Update: As of Monday morning, low fog has blanketed San Francisco. If you want to see the solar eclipse, head east. Otherwise, you can watch it via livestream.
As expected, the weather in San Francisco will reportedly be foggy on the morning on the solar eclipse, Monday, August 21.
According to the National Weather Service’s 10-day forecast, there will be “patchy fog before noon,” which could mean an entirely obscured celestial phenomenon. However, Weather Underground predicts a cloudy morning with sun breaking through around 9 a.m. on the morning of the eclipse.
These forecasts are subject to change.
Typical cloud cover on August 21
Using data. for August 21 in the United States from 2001 to 2010, the National Oceanic and Atmospheric Administration (NOAA)’s National Centers for Environmental Information (NCEI), working with the North Carolina Institute for Climate Studies (NCICS), put together a cloudiness map—or “average historical cloudiness.”
“Historically speaking, cloudiness may factor into each location’s chance for a good viewing. NOAA’s NCEI and the Cooperative Institutes for Climate and Satellites–North Carolina (CICS-NC) reviewed past cloud conditions for August 21,” notes NCEI. “We found that the coasts could be susceptible to cloudier conditions and that increased cloud cover may be possible as the eclipse travels across the country east of the Mississippi River.”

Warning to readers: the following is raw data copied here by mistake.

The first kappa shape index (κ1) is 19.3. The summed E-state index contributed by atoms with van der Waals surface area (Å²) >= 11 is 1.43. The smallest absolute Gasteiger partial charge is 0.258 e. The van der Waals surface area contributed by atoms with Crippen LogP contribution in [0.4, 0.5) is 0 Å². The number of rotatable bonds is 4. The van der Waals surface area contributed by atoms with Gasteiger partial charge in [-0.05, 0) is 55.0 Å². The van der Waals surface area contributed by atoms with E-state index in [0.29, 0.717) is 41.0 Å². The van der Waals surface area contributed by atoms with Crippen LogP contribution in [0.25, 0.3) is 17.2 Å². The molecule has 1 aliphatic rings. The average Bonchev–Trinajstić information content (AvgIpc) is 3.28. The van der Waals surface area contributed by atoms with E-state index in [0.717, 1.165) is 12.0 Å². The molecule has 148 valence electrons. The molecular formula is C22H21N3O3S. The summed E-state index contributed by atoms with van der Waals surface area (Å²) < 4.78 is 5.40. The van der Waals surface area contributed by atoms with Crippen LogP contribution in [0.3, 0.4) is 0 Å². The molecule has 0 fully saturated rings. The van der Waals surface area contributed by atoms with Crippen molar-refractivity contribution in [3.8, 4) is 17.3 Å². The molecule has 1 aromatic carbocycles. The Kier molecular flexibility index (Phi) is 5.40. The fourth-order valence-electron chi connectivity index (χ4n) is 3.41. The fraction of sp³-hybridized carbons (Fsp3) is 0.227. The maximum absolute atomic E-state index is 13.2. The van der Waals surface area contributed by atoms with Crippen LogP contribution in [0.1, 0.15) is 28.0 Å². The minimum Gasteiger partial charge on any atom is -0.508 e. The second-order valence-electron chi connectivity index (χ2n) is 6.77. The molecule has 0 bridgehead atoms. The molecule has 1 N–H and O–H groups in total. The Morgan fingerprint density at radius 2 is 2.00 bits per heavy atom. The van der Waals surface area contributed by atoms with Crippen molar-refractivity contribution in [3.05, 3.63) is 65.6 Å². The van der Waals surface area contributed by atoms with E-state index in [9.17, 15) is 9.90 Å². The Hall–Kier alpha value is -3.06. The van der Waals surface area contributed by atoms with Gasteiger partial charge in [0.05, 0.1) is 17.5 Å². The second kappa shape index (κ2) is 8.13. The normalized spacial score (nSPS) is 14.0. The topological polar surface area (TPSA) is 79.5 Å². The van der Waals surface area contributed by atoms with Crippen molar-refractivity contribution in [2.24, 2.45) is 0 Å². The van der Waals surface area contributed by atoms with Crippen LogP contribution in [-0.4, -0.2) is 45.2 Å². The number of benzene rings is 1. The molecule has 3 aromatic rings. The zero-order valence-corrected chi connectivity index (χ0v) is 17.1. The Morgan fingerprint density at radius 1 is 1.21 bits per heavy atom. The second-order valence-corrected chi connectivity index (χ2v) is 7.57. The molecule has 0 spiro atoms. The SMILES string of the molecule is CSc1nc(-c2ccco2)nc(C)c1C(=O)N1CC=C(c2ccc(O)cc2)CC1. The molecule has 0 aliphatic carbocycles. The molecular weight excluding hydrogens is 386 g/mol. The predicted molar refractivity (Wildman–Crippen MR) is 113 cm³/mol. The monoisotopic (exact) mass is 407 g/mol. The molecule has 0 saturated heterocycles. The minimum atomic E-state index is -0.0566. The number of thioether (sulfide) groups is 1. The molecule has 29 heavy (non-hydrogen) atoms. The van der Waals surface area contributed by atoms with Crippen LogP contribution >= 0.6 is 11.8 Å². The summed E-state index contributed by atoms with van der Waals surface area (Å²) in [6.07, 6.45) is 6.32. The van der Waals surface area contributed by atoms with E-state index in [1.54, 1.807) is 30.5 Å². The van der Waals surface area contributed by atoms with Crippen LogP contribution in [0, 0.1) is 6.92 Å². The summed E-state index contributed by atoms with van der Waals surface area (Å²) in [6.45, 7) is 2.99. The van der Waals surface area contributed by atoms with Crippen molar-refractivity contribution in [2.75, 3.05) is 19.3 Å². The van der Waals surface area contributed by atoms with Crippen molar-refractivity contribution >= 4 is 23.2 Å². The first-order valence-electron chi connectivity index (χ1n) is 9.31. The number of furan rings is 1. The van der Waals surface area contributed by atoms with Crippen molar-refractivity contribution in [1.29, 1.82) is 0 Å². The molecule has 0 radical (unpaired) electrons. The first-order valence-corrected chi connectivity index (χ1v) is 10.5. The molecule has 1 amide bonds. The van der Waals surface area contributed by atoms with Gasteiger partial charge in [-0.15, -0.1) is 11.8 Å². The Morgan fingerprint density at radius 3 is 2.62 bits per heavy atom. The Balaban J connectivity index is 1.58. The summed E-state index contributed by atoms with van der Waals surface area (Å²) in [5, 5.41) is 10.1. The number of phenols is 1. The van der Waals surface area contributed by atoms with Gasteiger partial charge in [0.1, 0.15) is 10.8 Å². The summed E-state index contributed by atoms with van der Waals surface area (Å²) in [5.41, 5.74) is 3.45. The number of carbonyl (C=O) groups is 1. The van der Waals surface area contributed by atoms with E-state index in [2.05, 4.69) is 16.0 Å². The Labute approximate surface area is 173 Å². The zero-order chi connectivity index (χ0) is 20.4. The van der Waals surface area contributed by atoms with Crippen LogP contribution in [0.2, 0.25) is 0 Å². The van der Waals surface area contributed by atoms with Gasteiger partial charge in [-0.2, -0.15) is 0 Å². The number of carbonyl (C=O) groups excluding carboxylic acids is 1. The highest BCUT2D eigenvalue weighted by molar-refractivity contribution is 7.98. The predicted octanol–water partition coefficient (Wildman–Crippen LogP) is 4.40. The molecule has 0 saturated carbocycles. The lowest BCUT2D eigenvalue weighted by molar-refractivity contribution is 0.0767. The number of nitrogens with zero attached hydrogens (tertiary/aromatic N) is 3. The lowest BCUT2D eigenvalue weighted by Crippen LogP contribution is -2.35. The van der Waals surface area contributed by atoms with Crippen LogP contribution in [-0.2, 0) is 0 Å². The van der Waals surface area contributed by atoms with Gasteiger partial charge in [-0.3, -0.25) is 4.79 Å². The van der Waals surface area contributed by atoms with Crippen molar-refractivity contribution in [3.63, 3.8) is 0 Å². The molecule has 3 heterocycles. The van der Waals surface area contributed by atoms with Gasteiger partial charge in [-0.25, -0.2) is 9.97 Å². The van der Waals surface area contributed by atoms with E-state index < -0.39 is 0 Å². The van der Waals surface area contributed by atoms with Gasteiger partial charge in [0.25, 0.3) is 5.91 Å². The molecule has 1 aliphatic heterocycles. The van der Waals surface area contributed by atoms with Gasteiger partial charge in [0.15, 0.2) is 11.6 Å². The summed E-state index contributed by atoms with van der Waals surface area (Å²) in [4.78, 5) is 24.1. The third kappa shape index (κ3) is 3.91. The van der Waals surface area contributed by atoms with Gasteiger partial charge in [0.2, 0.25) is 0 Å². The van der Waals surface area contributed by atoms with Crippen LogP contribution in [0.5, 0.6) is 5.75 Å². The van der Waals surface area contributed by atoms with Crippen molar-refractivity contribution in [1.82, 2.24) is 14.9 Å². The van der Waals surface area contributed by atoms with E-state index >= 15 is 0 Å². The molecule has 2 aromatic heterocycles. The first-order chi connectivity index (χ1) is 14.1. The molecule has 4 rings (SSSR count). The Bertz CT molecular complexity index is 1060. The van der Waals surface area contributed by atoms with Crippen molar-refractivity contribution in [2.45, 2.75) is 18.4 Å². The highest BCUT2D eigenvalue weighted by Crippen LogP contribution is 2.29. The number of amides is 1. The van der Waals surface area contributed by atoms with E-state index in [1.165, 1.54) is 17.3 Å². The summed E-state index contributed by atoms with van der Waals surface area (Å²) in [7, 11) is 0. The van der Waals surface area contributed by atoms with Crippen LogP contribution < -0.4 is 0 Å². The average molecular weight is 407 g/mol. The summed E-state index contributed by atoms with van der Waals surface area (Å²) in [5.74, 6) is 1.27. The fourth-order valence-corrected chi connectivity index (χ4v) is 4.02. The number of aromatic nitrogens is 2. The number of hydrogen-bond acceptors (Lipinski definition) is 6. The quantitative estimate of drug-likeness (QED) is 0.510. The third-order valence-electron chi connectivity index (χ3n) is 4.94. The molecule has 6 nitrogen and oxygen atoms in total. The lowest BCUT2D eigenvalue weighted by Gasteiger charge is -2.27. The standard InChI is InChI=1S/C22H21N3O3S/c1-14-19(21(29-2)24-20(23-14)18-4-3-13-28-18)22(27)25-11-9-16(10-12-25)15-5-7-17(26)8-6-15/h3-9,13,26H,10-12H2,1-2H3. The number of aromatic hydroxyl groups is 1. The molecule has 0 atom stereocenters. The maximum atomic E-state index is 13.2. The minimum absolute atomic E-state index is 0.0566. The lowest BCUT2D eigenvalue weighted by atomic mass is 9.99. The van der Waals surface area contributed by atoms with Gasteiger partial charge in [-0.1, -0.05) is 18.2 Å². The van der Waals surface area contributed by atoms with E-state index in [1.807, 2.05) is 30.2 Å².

Which is to say, cloudy skies are possible throughout the nation. But locally-speaking, heading to the East Bay might be your best bet.
Karl or shine eclipse events
So what happens if, as expected, fog blankets San Francisco during the eclipse? Well, there’s always the NASA livestream of the eclipse—which the American Museum of Natural History will be broadcasting at the Hayden Planetarium that afternoon.
And be sure to check out The Verge’s comprehensive coverage of the eclipse, who will be livestreaming the event.